Jane Weaver

‘I had a burning ambition to make a pop record’: Jane Weaver talks Flock, Brexit and production

On March 5, Jane Weaver releases her new, self-produced album Flock. A significant departure from the prog-tinged space rock that has underpinned so much of her work to date, Flock is a sparkling collection songs that started life as an assortment of misfits, only to be transformed into a seamless body of work. Audio Media International editor Daniel Gumble caught up with her via Zoom to discuss the production process and the impact of Brexit on touring when live music returns…

How did Flock come about?
It usually takes about three years for me to make a new record. It took about that long to make this one, although some of the songs had been hanging around for a while because they were a bit odd or didn’t fit in with the concepts of other records I’d made.

How did you make the album feel so cohesive, given that it’s made up of so many odds and ends? Especially when you’re used to working quite conceptually.
Well, I did have a bit of a burning ambition to make a pop record – something that wasn’t space rock or aligned to a particular genre. If one song sounded a bit glam and one sounded a bit disco that would be fine – it would be an album of 10 different songs as opposed to a conceptual whole. That’s something I wanted to do that I hadn’t done before. It’s quite easy for me to do a concept record, or a record about a particular subject or film and explore that world. But when you decide to make something more personal it’s quite hard to dig in and be a bit more revealing.

When did you realise that this was going to be that pop record?
‘Solarised’ was one of the early ones, it sounded like Kylie with a French pop side to it. Same thing with ‘Stages Of Phases’. I’d been writing those for a while and they were at the stage where I knew they wouldn’t fit anywhere else but I wanted to see them through. ‘Revolution Of Super Visions’ just sounded completely odd as well, so I guess those three started to pull things together.

Did lockdown affect the outcome of the record in any way?
I started demoing in 2019 and the record was more or less finished by March 2020. We put the finishing touches to it in around June-July when we were allowed back into studios. So it wasn’t a lockdown record at all, but it did give me the opportunity to look at everything a lot more analytically and change some things. If I hadn’t had that opportunity during lockdown it wouldn’t have been as good.

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Did you produce the record alone?
I do all of the production. I start the process here [in my demo studio] and see it through to the end. I always work with the same engineer, so he has additional production ideas but mainly it’s me. I haven’t worked with many producers at all throughout my career.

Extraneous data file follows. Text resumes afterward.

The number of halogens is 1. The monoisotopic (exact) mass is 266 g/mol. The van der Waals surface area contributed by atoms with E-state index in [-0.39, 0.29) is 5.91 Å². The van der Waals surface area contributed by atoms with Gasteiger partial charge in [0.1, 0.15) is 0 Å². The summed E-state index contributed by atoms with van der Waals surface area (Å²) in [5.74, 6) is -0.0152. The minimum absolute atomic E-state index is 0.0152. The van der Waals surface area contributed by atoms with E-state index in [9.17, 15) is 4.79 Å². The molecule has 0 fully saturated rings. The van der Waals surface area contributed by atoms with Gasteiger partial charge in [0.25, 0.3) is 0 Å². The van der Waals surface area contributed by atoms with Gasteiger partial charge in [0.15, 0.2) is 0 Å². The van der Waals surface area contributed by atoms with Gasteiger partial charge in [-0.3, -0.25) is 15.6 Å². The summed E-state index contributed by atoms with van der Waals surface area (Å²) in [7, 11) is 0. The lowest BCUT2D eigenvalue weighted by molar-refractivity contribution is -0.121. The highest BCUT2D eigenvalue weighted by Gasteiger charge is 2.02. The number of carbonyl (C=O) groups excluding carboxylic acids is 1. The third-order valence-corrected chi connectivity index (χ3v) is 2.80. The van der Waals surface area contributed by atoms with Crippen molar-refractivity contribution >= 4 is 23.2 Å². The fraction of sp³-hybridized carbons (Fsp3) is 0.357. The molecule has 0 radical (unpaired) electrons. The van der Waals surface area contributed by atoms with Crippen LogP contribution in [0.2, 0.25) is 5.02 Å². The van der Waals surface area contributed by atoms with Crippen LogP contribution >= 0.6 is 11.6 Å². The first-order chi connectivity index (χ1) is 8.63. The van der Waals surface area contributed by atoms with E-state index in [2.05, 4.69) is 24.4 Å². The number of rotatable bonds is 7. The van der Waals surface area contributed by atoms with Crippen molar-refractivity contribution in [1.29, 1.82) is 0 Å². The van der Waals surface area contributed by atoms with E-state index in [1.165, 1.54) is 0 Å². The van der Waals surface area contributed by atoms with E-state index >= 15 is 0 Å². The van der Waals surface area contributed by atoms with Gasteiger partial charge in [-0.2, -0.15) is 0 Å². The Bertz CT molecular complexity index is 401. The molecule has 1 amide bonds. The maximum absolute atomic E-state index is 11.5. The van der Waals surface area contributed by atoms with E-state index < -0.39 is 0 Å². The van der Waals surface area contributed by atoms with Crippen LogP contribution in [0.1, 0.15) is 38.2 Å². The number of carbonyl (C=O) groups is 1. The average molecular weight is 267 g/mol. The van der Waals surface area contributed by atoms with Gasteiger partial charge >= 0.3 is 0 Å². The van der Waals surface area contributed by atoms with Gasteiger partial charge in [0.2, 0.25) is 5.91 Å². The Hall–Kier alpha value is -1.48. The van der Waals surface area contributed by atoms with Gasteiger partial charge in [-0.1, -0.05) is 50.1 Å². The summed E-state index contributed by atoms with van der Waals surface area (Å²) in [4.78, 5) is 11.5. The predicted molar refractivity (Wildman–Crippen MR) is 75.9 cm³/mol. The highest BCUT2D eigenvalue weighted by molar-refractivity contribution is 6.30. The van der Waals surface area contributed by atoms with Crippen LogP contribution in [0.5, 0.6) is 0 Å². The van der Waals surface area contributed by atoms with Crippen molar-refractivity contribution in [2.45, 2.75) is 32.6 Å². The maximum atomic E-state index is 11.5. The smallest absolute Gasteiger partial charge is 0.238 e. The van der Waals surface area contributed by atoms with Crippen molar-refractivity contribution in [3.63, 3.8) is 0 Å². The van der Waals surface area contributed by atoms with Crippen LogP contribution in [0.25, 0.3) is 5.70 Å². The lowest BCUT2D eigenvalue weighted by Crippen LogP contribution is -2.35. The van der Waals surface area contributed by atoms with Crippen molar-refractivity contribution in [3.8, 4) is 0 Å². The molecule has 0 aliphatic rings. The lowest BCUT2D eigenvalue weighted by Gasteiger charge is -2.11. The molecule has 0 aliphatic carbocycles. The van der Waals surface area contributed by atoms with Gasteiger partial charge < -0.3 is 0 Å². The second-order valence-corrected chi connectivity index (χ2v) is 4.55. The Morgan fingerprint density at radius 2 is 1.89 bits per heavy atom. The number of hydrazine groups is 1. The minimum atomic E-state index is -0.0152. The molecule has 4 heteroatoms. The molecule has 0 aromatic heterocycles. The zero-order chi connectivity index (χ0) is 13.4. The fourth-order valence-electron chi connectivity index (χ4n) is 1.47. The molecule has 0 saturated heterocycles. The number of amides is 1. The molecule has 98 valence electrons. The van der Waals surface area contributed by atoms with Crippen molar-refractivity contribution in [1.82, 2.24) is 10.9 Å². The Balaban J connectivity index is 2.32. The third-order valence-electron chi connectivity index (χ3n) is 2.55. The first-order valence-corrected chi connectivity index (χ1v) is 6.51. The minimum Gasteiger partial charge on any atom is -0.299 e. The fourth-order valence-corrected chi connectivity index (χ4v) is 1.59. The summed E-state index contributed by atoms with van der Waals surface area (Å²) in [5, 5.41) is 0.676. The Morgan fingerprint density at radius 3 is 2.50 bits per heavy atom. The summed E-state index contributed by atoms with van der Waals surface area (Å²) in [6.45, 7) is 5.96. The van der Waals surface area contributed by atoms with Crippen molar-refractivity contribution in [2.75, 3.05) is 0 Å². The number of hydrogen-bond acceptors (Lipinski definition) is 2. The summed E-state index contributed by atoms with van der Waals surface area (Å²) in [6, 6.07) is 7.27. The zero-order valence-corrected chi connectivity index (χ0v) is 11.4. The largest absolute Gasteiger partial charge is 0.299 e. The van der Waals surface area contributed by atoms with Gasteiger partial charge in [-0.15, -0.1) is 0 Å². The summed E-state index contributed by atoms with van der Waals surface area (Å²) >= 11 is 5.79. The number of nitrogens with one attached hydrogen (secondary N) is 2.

How do you define the role of a producer?
Whoever you work with has to bring the best out of you and vice versa. You need a relationship where you can be creative but allow them to do their job as well. The main reason I produce myself is because I hear certain sounds I want and am pretty determined to get those sounds outside of my head. It would be a case of working with somebody who could work with me in that way.

Who are some of your biggest production influences?
I really like Dan Carey. He’s easy going, he’s creative and has brilliant ideas. He’s very into weird analogue equipment, but sonically he’s not a fuddy-duddy, he’s not stuck in the past. He’s got a modern edge to what he does. I also like John Parish, I’d love to work with him. You can tell from his music what he could bring to the table.

How has your production process changed over the years?
Everything starts with me doing a voice memo. Years ago, it would have been a tape recorder or a Dictaphone or a MiniDisc. Technically I don’t immerse myself too much; I don’t want to know how to do everything myself. I know my strengths and my faults so it’s better if I just try to be creative and work with people who are more technical than me.

Once COVID restrictions have lifted and the live industry reopens, how much of an impact will Brexit have on your ability to tour the record in Europe?
Financially speaking – unless promoters in Europe are willing to take a lot of the costs – it’s going to be unaffordable for somebody at my level. I hope that we will find a way, but it’s going to be very difficult and time consuming. Usually, if you have a seven-hour drive and you have to leave at 7am from one place and you’re crossing three countries in order to get to a soundcheck, I don’t know how you’re going to do that without having to stop for another night etc. I’m signed to a label that is really supportive but even so, it’s probably going to be more viable for people signed to major labels than independent artists.

Jane Weaver

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